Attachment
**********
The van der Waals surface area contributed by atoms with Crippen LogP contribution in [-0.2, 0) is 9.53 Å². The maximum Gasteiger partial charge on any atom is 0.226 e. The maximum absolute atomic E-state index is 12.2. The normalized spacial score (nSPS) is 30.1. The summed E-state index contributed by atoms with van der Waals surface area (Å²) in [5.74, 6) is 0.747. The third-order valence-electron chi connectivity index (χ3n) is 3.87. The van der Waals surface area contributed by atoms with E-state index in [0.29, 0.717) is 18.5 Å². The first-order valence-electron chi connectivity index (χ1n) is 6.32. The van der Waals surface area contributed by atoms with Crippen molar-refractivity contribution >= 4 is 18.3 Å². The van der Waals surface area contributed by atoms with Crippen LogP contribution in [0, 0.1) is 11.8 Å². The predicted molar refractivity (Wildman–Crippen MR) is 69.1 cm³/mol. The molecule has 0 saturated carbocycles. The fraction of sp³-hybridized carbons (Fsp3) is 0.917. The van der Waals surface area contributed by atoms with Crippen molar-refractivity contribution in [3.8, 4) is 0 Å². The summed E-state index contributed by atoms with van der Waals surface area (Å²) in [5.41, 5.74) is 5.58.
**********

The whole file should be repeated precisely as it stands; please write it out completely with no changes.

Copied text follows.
The van der Waals surface area contributed by atoms with Crippen LogP contribution in [-0.2, 0) is 9.53 Å². The maximum Gasteiger partial charge on any atom is 0.226 e. The maximum absolute atomic E-state index is 12.2. The normalized spacial score (nSPS) is 30.1. The summed E-state index contributed by atoms with van der Waals surface area (Å²) in [5.74, 6) is 0.747. The third-order valence-electron chi connectivity index (χ3n) is 3.87. The van der Waals surface area contributed by atoms with E-state index in [0.29, 0.717) is 18.5 Å². The first-order valence-electron chi connectivity index (χ1n) is 6.32. The van der Waals surface area contributed by atoms with Crippen molar-refractivity contribution >= 4 is 18.3 Å². The van der Waals surface area contributed by atoms with Crippen LogP contribution in [0, 0.1) is 11.8 Å². The predicted molar refractivity (Wildman–Crippen MR) is 69.1 cm³/mol. The molecule has 0 saturated carbocycles. The fraction of sp³-hybridized carbons (Fsp3) is 0.917. The van der Waals surface area contributed by atoms with Crippen molar-refractivity contribution in [3.8, 4) is 0 Å². The summed E-state index contributed by atoms with van der Waals surface area (Å²) in [5.41, 5.74) is 5.58.